But this feature was in fact a by-product of the most important aspect of the Australian Ballot: the government-printed ballot slip. This was the distinguishing, revolutionary feature. This was what the Victorian Legislative Council “invented”, the procedure in which a voter takes the ballot slip from the official, retires to a private room and, having chosen their candidate, places the paper in the ballot box under the eye of the official..
Here was an American’s 1889 wish list:
(1) The ballot should be printed and distributed at public expense.
(2) The names of all candidates for the same office should be printed upon the same ballot.
(3) The ballot should be delivered to the voters within the polling place on election day by sworn public officials, and only ballots so delivered should be counted.
(4) The voter should be guaranteed absolute privacy in preparing his ballot, and the secrecy of the ballot should be made compulsory.
This was the radical change, one that transformed elections. This was the Australian ballot system designed by Chapman: it made coercion and/or corruption very difficult.
Two decades earlier, Sir Charles Dilke, in
advocacy of the Australian Ballot’s introduction to the
The American and French systems … are secret [so far] as this: that they
may be secret, but they need not in all cases be secret; and in that they
differ entirely from the Australian system ..[which] is and must necessarily be
secret. I mean this: that in
This gives an indication of the rather
undisciplined nature of the ballot as it existed then. And it also alludes to
the central misunderstanding in many accounts of the ballot.
Hirst is correct when he writes that “the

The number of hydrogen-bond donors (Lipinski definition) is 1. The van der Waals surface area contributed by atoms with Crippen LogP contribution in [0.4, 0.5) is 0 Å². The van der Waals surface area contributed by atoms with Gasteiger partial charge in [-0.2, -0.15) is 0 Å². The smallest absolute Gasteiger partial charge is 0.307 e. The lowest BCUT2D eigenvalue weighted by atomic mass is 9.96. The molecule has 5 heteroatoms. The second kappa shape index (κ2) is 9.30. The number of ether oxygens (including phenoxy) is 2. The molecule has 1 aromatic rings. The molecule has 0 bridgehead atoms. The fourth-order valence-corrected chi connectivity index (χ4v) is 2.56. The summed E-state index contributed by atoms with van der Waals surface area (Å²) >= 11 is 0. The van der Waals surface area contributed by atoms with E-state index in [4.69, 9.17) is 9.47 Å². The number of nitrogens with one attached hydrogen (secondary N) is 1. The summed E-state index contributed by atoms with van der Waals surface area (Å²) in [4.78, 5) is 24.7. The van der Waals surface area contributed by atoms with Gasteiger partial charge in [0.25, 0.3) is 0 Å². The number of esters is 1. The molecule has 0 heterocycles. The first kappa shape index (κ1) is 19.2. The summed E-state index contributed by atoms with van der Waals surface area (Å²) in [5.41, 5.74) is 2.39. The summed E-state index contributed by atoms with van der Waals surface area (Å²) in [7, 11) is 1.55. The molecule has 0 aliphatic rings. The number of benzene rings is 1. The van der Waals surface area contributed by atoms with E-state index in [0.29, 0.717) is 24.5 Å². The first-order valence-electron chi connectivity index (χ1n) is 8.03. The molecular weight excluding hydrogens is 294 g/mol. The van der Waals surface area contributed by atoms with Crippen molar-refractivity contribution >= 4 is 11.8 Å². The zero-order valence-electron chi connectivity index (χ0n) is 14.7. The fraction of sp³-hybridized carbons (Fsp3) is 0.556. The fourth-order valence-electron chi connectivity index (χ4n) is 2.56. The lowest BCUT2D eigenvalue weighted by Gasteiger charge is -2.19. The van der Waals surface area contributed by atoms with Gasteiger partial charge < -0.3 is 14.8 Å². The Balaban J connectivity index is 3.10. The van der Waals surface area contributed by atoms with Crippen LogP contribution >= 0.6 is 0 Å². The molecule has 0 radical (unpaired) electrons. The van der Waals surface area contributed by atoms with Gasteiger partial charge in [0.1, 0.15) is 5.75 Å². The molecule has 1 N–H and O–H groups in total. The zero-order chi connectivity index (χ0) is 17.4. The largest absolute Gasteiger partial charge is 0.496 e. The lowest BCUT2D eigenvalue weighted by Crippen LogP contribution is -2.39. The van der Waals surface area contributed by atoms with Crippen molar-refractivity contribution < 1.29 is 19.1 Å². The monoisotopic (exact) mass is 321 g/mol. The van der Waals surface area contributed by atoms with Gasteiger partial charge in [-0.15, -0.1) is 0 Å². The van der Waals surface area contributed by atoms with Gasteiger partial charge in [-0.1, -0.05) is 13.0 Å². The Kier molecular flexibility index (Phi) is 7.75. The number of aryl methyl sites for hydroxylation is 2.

ballot had been discussed in
And in 1858, ballot sceptic Lord John Russell belittled, in the House of Commons, ballot advocates’ enthusiastic reports of the Australian experiment two years earlier, also referring to its use elsewhere:
.. after the ballot has been established in
many countries of Europe, and nominally in the
There had been calls aplenty for the secret
ballot in the
This is not a semantic point or to split
hairs: it goes to the heart of a contradiction of the particularly Australian
account of the ballot. There is the generic secret ballot and the specific
Australian ballot, and they possess different plotlines. In the 1830s, the
secret ballot was used in
The Australian ballot, if popularity
is any guide, was the best version of the secret ballot ever invented, but it
wasn’t the first. It resides in the narrative of
The problems begin when attempts are made
to marry the two, or perhaps to see only the particularly British story, in
which Chartists’ and radicals’ demands for something new finally coming to
fruition in the Australian colonies. But McKenna’s “protean” was not first
I will mention Wigmore and Scott, because
the latter’s 1920 and 1921 writings on the ballot have been influential, and
possibly contribute to the misconception. In 1889 a young
In 1920, the historian Ernest Scott took Wigmore to task for, among other things, “stat[ing] that the Australian system was purely indigenous, its details having been prepared and marked out independently, and no other system being referred to or known by the framers of law. The truth of that”, Scott continued, “will be clear when we examine the circumstances in which the ballot originated”.
But Scott’s “truth” is
the British-Australian account: of Chartist agitators among the gold diggers,
convicts and others arriving from